NEWPORT NEWS, VA — The Pentagon never told Congress about more than 20,000 hospitalizations involving troops who took the anthrax vaccine from 1998 through 2000, despite repeated promises that such cases would be publicly disclosed. Instead, generals and Defense Department officials claimed that fewer than 100 people were hospitalized or became seriously ill after receiving the shot, according to an investigation by the Daily Press of Newport News.
Written policies required that public reports be filed for hospitalizations, serious illnesses and cases where someone missed 24 hours or more of duty. But only a few of the cases were actually reported; the rest were withheld from Congress and the public, according to records obtained by the Daily Press. Critics of the vaccine, veterans' advocates and congressional staffers say the Pentagon's deliberate low-balling of hospitalizations helped persuade Congress and the public that the vaccine was safe.
Withholding the full record contributed to a shorter list of government-recognized side effects for the drug, which gave patients and physicians a false idea of what might constitute a vaccine-related illness or problem. Repeated evidence of the same adverse side effect after a vaccination is one of the most telling signs of a systematic problem, vaccine safety experts say.
The newspaper found three cases of amyotrophic lateral sclerosis (ALS), known as Lou Gehrig's disease, that the military hadn't reported. The disease destroys muscles and nerves, is always fatal, and rarely hits people younger than 45. One of the three cases involves Navy Capt. Denis Army of Virginia Beach, who died in 2000 after developing symptoms less than a week after his first anthrax vaccination.
His widow filed the first public acknowledgement of his death and its connection to the vaccine after talking to a Daily Press reporter and learning that she could file a report with the federal Vaccine Adverse Event Reporting System (VAERS).
Col. John Grabenstein, director of the military's vaccine agency, said no one from the military intentionally misled Congress or the public. The 20,765 hospitalizations merely followed vaccinations in time, without documented proof of a cause-and-effect relationship, he claimed. However, the data that the Daily Press used to document the underreporting came from an unpublished report that Grabenstein supplied in response to its request.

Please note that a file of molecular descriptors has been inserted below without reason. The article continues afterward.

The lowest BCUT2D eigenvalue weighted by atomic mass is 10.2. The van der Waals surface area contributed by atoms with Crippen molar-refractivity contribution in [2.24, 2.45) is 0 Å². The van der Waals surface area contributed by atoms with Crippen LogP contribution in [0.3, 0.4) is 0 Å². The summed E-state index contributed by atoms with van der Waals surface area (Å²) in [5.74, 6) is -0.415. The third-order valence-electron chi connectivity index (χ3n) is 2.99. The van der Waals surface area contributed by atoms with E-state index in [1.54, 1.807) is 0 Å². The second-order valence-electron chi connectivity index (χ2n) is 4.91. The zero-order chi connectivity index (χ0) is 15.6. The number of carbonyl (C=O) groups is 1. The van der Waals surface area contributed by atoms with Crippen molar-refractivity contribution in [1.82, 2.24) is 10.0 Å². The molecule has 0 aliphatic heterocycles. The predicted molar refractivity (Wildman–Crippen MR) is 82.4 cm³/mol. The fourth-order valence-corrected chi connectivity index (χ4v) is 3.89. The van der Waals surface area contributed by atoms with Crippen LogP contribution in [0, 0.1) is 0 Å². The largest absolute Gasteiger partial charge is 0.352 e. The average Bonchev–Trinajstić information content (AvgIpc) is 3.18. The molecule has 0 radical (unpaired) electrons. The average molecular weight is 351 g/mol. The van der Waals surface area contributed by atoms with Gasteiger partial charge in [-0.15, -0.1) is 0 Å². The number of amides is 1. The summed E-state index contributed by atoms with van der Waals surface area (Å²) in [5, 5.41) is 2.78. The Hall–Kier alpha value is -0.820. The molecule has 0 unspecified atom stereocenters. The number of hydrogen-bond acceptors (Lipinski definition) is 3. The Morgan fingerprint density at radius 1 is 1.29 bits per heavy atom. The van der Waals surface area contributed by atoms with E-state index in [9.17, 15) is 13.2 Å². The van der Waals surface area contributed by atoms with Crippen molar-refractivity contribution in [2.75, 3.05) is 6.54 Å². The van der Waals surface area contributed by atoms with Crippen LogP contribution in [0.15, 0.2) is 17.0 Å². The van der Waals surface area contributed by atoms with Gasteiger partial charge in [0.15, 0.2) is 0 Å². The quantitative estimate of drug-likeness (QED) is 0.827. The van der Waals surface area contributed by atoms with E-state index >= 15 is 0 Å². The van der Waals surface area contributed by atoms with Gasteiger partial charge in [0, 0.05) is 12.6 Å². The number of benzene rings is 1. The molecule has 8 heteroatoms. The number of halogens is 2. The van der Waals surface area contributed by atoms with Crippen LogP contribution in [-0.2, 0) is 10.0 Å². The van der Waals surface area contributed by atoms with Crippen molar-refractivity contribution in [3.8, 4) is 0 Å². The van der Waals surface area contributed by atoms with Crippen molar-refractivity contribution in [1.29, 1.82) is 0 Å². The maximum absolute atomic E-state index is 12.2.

Quarterly analysis of the vaccine's effects ended just as the nation's only manufacturer, BioPort, Inc. regained its license in 2002, after a 1998 shutdown by federal inspectors who found safety and other problems. The decision to discontinue the quarterly monitoring end systematic long-term studies of the health of those who have taken the drug, the newspaper notes. Most studies that the Pentagon cites as support for the vaccine's safety involve monitoring that lasted no longer than a few months.
After the quarterly reviews stopped, more than a million troops were forced to take the vaccine — until a federal judge ruled last year that the drug had never been adequately licensed for protection against anthrax use in warfare. He ordered the military to make vaccination voluntary. The Pentagon is appealing that ruling. A decision is expected by February.
FAYETTEVILLE, AK — Tyson Foods, the meat- and chicken-industry giant, is trying to sell God along with its chickens, beef, and pre-prepared frozen meals, Ad Age reports. The latest step is "mealtime prayer booklets" being distributed for a variety of faiths all over the world.
According to Ad Age, "What started out as the internal manifestation of Tyson's mission statement — a set of core values that includes ‘striving to be a faith-friendly company’… and ‘to honor God’ … has over the last few years morphed into placing 128 part-time chaplains in 78 plants across the country and, now, the external marketing initiative to play a part in mealtime prayer."
The prayerful image conflicts with a January 2005 report by Human Rights Watch, “Blood, Sweat and Fear,” which condemned Tyson for some less than godly behavior, including unsafe working conditions at many of its production facilities, and using illegal means to stop union organizing. Tyson workers "contend with conditions, vulnerabilities, and abuses which violate human rights," concluded the report.
In April, the U.S. Securities and Exchange Commission successfully sued Tyson Foods and former chairman Don Tyson for filing misleading disclosures, investigative journalist Doug Ireland reports. The SEC found that while Don Tyson was chairman, the company provided an estimated $3 million in personal benefits to Tyson, his wife, their daughters, and three close personal friends.
In August, the U.S. Equal Employment Opportunity Commission filed a suit against Tyson alleging that its Alabama-based facility maintained a "whites-only" bathroom and that managers sternly disciplined black workers who complained about it, Ireland writes. The U.S. Labor Department has accused the company of cheating its workers out of $340 million in "lost" wage hours.
To underline the irony, Ad Age points to that Tyson's chairman, the born-again John Tyson, is a sometime drug addict and alcoholic.
Global Notebook is compiled and edited by Greg Guma, co-editor of Vermont Guardian.
posted December 20, 2005